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Category:    Home > Reviews > Documentary > Holocaust > Arts > Last Dance (2002/Documentary)

Last Dance (2002/Documentary)


Picture: C+     Sound: C+     Extras: C+     Documentary: B-



The Holocaust has been expressed in almost every artform possible, yet there is always hesitation and suggestion when it is in an artform not used to dealing with such subject matter.  Mirra Bank’s Last Dance (2002) focuses on the remarkable dance ensemble of The Pilobolus Dance Theatre bring to life the in-progress work of illustrator Maurice Sednak, which is bold, clever, takes remarkable dancing talent and daring on the part of the troop.  This includes nudity, which is difficult enough, but is especially tricky when dealing with genocide.


For those concerned that ballet and dance may be arts in trouble, this program is a must-see and must-have.  Instead of the stuffy, pretentious, culturally walled (read excluding) approach too many such programs have taken, this is honest, blunt and of the moment.  That is not as easy as just taping people as they work.  Bank and her co-editor Axuse Espinosa have come up with a way to load the 84 minutes up with as much of the creative process and final result as possible, though they could have even went further and allowed this to be longer.  This was shot on tape after all.  She also manages to show the performers to best advantage, which adds a vital layer to seeing dance as a vital performing art.


The anamorphically enhanced 16 X 9/1.78 X 1 image was shot on videotape, so calling this a film is pushing it, though theatrical screenings would use film prints only.  Here, this is off of the video master, which is sufficient for what it is.  The Dolby Digital 2.0 Stereo has no Pro Logic surrounds to speak of, even with the use of music throughout.  The presentation is fine for what it is, certainly clean on both fronts.  Extras include trailers for this and other First Run DVDs, a stills gallery, interview with Bank from a public TV series, biography ext on those involved and four featurettes.  One of them deals specifically with each of the exceptionally talented dancers, all of whom I believe we have not heard the last of.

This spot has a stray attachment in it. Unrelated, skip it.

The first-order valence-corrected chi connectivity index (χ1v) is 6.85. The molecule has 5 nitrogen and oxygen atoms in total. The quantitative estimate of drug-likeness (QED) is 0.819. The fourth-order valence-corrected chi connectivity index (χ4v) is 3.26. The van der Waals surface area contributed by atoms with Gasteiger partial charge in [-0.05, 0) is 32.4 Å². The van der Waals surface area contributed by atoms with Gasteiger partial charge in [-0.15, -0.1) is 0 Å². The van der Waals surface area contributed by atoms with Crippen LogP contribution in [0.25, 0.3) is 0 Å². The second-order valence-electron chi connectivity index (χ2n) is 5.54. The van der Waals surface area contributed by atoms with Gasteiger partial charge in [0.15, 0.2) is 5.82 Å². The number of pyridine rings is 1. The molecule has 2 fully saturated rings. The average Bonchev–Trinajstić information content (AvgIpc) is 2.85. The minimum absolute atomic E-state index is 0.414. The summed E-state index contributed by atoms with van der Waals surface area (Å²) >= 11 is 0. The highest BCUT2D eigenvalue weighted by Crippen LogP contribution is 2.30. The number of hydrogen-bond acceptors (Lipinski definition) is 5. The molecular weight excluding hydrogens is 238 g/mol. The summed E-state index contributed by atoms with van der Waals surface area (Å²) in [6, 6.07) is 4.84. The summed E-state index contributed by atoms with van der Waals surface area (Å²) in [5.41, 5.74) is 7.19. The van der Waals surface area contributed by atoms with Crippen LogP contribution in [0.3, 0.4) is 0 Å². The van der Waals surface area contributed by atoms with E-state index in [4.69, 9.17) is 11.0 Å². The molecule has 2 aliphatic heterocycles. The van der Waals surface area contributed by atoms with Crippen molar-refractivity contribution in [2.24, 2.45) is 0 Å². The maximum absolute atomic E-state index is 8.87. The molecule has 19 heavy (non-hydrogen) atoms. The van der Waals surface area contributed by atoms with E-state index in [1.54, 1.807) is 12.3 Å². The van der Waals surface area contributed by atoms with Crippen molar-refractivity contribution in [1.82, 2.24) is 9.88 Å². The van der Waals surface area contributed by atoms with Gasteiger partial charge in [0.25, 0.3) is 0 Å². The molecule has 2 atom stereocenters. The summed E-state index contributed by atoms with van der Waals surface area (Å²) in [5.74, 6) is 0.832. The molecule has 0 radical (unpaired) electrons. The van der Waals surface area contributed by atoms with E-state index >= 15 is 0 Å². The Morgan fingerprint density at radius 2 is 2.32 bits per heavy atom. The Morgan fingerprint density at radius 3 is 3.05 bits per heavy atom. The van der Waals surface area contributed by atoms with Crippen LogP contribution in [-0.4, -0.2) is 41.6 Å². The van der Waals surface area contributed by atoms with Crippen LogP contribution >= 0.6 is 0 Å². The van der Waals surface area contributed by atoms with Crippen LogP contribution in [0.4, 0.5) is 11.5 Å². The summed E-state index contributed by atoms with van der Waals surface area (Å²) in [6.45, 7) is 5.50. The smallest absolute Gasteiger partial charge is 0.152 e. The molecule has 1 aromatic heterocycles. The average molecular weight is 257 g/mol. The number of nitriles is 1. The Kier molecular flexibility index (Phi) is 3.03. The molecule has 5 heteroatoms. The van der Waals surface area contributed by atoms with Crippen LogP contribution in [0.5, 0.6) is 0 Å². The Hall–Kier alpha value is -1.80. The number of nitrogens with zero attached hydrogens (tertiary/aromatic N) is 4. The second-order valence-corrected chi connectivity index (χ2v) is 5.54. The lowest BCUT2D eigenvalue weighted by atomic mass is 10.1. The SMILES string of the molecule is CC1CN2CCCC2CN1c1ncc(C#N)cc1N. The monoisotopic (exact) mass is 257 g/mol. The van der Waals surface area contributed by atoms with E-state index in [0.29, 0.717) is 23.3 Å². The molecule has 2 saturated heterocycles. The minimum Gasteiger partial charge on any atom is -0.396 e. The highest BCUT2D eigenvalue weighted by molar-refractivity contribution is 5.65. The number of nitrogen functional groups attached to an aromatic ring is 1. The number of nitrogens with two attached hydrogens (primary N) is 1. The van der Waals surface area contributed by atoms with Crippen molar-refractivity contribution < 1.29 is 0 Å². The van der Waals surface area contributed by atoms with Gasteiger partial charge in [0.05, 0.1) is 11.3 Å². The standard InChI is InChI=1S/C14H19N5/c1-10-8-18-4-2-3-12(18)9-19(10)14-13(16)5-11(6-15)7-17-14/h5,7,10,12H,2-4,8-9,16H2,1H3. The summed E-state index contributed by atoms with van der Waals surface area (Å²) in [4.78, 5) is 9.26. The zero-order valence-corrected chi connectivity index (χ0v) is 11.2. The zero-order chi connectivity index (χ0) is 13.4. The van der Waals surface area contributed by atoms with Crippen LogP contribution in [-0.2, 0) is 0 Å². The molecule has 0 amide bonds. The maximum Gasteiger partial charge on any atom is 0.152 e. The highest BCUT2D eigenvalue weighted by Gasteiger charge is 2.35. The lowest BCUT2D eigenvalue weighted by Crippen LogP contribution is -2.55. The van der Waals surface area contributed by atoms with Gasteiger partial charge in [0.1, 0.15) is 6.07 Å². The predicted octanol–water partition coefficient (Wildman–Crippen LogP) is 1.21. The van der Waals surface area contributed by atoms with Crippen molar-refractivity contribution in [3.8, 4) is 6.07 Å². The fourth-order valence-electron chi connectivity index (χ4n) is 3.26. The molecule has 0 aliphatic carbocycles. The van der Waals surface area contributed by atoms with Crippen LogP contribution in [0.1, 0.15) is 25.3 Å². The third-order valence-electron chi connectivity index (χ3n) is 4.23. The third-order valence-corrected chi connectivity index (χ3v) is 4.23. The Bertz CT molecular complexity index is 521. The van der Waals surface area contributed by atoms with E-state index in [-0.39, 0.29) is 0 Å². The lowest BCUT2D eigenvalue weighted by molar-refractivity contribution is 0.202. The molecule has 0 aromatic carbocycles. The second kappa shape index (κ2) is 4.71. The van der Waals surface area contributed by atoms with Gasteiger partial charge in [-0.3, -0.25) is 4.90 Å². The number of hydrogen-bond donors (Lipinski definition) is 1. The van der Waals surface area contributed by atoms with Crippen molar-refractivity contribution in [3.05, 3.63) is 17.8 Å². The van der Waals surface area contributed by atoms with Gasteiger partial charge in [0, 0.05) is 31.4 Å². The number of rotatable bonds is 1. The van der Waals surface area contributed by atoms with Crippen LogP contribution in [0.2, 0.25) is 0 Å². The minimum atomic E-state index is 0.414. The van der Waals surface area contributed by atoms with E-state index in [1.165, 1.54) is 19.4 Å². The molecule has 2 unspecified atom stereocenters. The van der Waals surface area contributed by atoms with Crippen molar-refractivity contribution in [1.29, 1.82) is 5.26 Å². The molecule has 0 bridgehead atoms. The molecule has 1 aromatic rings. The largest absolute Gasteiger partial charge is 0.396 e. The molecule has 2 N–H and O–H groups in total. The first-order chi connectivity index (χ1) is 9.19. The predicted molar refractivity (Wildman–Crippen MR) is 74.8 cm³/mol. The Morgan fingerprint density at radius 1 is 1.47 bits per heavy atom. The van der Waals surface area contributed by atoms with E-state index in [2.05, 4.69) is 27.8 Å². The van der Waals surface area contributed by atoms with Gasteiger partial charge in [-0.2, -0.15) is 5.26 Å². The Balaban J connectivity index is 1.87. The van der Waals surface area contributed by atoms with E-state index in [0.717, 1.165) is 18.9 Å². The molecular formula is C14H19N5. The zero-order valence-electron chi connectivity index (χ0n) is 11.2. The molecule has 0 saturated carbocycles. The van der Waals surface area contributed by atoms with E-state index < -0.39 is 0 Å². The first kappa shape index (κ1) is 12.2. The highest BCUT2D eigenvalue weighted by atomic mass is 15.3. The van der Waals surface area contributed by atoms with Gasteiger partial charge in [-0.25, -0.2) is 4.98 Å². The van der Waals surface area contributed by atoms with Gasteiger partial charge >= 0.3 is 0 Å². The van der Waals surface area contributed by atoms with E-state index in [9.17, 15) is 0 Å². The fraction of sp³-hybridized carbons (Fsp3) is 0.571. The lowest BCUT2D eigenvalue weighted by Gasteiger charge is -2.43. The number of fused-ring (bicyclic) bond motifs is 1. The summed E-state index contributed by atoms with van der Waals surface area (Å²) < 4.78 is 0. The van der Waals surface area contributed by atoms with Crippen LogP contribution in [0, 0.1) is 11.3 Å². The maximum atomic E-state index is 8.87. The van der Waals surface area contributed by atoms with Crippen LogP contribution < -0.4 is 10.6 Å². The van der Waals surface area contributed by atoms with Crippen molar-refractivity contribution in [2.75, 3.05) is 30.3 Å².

As for the final ballet itself, though the entire result is not shown, it does n to seem to trivialize The Holocaust.  If Sednak had lesser performers, this could have been a disaster.  Fortunately for all, so many things worked.  It would be nice to see this happen more often.



-   Nicholas Sheffo


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